It’s taken the best part of a
week to emerge, but the official SBS response to Fox Sports’ $120 million, seven year deal to broadcast all
soccer games – including the Socceroos games – on Foxtel, shows the public broadcaster was ambushed and blown
out of the water by the bigger wallet of the PBL/News Ltd associate. The only games exempt are the
next two World Cups.

While SBS made no reference to the Federal anti-siphoning rules in its
statement, an SBS journalist raised it at the press conference held to
officially announce the deal but Socceroos games do not feature on that
list. That’s a good measure of the sporadic interest in soccer from
free to air broadcasters, even SBS which has renewed broadcasting
Socceroo games over the past two years.

The SBS statement said:

SBS is disappointed that it
has failed to win future Socceroo television rights in
Australia, but Pay TV has “significantly deeper
pockets than we do”, SBS Managing Director, Shaun Brown, said
today. Like all football
enthusiasts, we await the final details, but it would be disappointing if Socceroo fans had no access to their national team on
free-to-air television.

Our focus now is to
provide SBS viewers with the best possible coverage of this year’s World Cup in
Germany in June. It will be
comprehensive and complete, and except when matches are played simultaneously,
every one of the 64 matches will be broadcast
live. Australian football fans
can be reassured that when the Socceroos compete at the highest level they can
see it on SBS.

From this it’s clear SBS was
ambushed by the FFA and wasn’t given any option to counter its deal to link
up with Fox Sports. In fact you’d have to say that
the use of the word “disappointed” by Shaun Brown, is a
nicely phrased example of understatement.

But then the FFA, with its new
look commercial reality, not to mention a large debt that needs to be eliminated
($15 million in Federal Government assistance needs to be repaid soon), would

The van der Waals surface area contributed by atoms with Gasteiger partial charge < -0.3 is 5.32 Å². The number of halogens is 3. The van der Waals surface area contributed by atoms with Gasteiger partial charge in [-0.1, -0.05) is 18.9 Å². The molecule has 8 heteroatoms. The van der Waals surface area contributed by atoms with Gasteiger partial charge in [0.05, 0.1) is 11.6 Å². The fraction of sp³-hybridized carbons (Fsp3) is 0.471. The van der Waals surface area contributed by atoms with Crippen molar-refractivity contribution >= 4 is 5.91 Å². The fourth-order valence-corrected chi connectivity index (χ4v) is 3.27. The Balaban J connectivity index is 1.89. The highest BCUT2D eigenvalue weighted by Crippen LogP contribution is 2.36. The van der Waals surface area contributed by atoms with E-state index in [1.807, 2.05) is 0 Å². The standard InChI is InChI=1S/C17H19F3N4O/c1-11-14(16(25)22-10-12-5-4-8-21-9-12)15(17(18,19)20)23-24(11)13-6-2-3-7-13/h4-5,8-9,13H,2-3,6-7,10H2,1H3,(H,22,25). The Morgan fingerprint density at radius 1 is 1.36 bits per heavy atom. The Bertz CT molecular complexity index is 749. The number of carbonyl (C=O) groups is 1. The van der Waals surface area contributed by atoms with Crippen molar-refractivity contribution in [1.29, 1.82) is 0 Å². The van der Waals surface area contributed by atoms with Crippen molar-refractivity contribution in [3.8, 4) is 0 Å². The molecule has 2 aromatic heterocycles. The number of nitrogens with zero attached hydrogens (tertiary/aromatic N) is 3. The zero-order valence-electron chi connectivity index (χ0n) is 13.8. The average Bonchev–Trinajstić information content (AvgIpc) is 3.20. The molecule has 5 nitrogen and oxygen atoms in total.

have been expected to follow the money anyway. It’s something FFA bosses,
John O’Neill and Frank Lowy, would have recognised when Fox Sports came
calling.

With the FFA willing to use
$10 million of the $17 million a year in rights fees as assistance to clubs,
Lowy’s Sydney FC will be in line to reduce its very painful first year debt of
$2 million (and more expected this coming season once a new marquee player is
signed).

For Fox Sports it’s another
painless way for it and its owners (Premier Media Group, half-owned each by PBL
and News) to extract millions of dollars a year in extra revenue from Foxtel subscribers. Fox Sports is on the basic
offer to all subscription TV customers, private and business, and they will pay
for the $25 million in extra costs for the soccer deal, regardless of whether
they like sport or not.

And even though Telstra won’t
be happy at Fox Sports finding another way to “clip the coupon” at Foxtel, they will appreciate that the soccer deal will be a
relatively economic way for Foxtel to find new subscribers and stop many existing ones
departing.

No wonder SBS was ignored in the negotiations, their money would
not have been enough to achieve the real aim of this deal for both the
FFA and Fox Sports/Foxtel.

Peter Fray

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